The projected cost remains roughly the same — $7.7 billion, a figure planners acknowledge could vary up or down by 30 percent.
Richard said the AGDC with "optimal" state funding of $400 million by the end of 2014 would refine that figure, conduct an open season to gauge interest by shippers and advance the project to the "sanctioning stage" where a decision is made to move forward with a builder and operator.
Gov. Sean Parnell last week proposed a fraction of that — $25 million for an in-state pipeline and $25 million for a large-diameter line envisioned by his predecessor, Gov. Sarah Palin, under the Alaska Gas Inducement Act.
Under that law, competing projects such as AGDC's cannot exceed 500 million standard cubic feet per day.
House Speaker Mike Chenault, R-Nikiski, and Rep. Mike Hawker, R-Anchorage, have pushed legislation to move the in-state pipeline to a decision point. Chenault said during a break Thursday that he will advocate for more funding than the governor has recommended.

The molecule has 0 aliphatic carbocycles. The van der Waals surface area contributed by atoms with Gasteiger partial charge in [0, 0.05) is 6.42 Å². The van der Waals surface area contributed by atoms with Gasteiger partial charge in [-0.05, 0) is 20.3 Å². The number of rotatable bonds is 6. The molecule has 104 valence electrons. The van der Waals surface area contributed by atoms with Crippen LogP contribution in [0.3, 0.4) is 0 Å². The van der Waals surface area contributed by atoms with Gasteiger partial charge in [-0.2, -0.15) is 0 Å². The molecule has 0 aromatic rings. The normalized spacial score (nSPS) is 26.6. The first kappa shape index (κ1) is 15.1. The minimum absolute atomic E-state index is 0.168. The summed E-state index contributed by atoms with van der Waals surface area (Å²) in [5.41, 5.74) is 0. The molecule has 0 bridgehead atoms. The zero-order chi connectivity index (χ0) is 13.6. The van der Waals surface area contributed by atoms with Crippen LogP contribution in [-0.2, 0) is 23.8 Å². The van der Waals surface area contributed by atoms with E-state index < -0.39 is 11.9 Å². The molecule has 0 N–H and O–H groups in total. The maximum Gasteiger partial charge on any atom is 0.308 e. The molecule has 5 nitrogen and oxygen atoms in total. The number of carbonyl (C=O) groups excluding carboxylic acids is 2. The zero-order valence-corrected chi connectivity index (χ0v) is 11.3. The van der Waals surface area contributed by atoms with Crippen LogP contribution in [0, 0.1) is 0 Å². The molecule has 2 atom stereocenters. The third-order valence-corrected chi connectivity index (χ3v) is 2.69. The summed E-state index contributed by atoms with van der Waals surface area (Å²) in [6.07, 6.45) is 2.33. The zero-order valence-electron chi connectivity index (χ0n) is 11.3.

"I would like to see enough to get this project through to sanction," he said. "The longer we drag it out the more likely the cost will go up and we'll just kill it by not addressing needs of the project."
Ultimately, he said, the line size will be determined by the economics. If buyers indicate they want 2 billion cubic feet of gas, and suppliers can provide it, a pipeline of that size will be built. But he also wants numbers for a smaller project.
"Right now it's a lot of talk," Chenault said. "So until we get to a point where we have a project on the table, it's all talk."